The CBI has been assigned with the investigation of the Narada sting tapes.
The Narada sting may turn into a Pandora's Box for the Trinamool Congress in West Bengal after party legislator Iqbal Ahmed, who was to come to the CBI office in Kolkata today for questioning in the case, did not show up.
Mr Ahmed sent a lawyer with a letter pleading a week's time on account of ill health. Iqbal Ahmed was the first Trinamool leader to be summoned in the case.
Almost at the same time, Kolkata Police summoned Mathew Samuel, the journalist who released the sting tapes in March last year, to appear before it on 15 June for an extortion case filed months ago.
Mr Samuel was also recently questioned by the Enforcement Directorate.
The Narada sting operation, shot just before the 2014 general polls, and conducted by Mr Samuel, chief executive of the web portal naradanews.com, supposedly shows a dozen top Trinamool leaders and one IPS officer taking wads of cash from him. Mr Samuel pretended to be a businessman seeking favours from the ruling party.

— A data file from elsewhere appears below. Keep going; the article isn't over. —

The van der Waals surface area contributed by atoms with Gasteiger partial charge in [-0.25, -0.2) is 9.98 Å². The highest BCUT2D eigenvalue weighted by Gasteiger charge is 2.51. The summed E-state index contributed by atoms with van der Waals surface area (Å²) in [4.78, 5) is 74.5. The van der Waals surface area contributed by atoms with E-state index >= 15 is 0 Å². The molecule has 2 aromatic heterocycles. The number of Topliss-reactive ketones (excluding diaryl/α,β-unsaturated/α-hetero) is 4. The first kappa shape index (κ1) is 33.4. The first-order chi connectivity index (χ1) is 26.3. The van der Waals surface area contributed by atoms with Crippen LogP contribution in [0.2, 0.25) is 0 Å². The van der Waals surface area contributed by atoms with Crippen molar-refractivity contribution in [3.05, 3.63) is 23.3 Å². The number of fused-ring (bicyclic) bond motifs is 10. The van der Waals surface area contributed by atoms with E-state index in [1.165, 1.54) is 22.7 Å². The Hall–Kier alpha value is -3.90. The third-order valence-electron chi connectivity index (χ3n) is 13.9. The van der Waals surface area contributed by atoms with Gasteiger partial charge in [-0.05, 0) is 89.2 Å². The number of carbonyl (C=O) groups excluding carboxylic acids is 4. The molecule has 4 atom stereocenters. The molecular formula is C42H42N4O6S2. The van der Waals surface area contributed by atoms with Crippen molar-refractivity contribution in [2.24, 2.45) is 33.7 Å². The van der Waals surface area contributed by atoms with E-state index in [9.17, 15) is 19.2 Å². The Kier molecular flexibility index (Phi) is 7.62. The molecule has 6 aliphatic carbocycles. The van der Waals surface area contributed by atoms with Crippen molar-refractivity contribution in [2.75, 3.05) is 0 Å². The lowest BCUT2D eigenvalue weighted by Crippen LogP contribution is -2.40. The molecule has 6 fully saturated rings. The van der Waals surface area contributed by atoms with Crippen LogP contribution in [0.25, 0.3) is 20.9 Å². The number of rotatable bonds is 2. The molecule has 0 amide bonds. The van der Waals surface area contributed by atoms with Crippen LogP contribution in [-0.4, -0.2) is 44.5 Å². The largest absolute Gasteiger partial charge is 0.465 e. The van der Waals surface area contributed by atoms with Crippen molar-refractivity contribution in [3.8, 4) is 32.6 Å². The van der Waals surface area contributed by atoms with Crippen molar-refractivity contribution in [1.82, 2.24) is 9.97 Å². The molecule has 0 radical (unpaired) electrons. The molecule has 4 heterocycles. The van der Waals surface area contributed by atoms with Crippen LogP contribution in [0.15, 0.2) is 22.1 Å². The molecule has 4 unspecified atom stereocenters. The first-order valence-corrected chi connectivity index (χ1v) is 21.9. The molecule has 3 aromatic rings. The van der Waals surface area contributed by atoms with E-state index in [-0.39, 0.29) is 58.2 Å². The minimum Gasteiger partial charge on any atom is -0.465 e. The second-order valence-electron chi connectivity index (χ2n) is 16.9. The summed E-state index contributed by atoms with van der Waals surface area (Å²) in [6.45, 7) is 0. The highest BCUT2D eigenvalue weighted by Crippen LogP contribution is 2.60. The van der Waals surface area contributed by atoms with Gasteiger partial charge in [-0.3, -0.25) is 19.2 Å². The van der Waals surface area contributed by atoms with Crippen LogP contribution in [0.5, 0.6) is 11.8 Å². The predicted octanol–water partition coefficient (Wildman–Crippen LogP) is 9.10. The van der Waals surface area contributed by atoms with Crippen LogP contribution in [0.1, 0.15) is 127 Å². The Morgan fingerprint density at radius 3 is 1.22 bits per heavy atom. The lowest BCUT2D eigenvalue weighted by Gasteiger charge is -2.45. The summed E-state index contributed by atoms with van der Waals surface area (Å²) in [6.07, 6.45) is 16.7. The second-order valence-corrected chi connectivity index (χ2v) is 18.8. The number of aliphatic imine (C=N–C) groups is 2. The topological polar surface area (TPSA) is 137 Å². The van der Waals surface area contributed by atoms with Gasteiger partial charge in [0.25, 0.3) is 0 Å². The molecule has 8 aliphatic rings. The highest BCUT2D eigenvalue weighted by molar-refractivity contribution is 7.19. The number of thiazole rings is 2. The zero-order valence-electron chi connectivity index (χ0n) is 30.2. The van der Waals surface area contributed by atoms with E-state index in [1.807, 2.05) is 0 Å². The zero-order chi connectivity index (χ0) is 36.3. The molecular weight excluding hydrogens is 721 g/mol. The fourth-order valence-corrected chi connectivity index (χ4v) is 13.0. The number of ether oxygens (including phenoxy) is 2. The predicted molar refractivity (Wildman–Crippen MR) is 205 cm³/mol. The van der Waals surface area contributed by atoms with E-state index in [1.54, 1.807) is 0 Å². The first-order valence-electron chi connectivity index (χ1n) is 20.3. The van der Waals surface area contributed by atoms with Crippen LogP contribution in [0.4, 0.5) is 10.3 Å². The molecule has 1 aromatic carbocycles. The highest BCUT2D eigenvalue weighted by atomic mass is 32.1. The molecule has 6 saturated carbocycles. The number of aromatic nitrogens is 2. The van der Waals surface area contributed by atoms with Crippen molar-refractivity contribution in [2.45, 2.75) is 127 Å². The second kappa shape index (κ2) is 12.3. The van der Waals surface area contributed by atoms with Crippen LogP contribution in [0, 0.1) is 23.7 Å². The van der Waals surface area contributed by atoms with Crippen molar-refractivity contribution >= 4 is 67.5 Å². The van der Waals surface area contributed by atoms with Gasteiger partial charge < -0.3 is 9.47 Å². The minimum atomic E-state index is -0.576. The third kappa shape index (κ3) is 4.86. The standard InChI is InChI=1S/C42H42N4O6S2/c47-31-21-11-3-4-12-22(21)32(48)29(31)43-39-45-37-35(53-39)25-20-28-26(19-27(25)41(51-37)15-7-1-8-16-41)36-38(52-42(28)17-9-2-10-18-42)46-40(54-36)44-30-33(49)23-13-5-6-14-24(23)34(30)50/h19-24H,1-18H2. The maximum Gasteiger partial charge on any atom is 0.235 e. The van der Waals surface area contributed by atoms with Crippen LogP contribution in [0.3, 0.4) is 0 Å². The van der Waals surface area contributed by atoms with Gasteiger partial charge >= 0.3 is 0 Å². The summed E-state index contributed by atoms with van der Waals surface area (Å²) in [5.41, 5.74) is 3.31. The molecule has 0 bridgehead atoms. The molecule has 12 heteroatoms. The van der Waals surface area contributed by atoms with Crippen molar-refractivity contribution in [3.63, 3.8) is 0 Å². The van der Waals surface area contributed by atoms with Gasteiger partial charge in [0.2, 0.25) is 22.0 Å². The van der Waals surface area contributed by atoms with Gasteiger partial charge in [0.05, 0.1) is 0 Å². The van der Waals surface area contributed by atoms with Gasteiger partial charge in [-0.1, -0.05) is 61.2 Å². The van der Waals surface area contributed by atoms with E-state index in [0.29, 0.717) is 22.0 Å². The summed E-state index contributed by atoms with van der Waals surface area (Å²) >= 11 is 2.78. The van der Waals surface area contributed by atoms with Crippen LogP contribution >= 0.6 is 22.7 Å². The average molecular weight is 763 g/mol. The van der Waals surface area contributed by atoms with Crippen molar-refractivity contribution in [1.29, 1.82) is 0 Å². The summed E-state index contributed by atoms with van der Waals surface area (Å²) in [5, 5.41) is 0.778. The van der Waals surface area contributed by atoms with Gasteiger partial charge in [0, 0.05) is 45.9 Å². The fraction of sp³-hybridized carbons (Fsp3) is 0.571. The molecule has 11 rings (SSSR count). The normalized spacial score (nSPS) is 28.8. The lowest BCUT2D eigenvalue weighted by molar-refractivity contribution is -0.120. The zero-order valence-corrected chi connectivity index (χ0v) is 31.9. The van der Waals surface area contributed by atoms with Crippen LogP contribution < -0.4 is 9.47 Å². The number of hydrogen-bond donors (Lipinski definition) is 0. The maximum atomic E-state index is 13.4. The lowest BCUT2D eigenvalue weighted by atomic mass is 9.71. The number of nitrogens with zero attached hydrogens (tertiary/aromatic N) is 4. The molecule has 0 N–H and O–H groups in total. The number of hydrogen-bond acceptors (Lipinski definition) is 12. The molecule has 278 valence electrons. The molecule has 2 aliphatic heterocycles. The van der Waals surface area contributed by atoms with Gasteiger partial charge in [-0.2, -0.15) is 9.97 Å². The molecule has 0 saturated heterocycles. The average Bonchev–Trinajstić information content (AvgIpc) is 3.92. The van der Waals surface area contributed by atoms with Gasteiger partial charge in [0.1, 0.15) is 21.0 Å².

Among the leaders accused of taking money are senior MPs Mukul Roy, Sougata Roy, Sultan Ahmed, Suvendu Adhikari and MLAs Sovan Chatterjee, Madan Mitra, Firhad Hakim and Iqbal Ahmed, among others.
Mr Samuel has said his first contact in the Trinamool was Iqbal Ahmed, who is also the brother of parliamentarian Sultan Ahmed. Iqbal Ahmed led Mr Samuel to all the other leaders who took a total of Rs 80 lakh from him.
Trinamool Congress chief and Chief Minister Mamata Banerjee initially said the sting tapes were fake. But forensic labs have confirmed the tapes are genuine. The matter is now assigned to the CBI for investigation.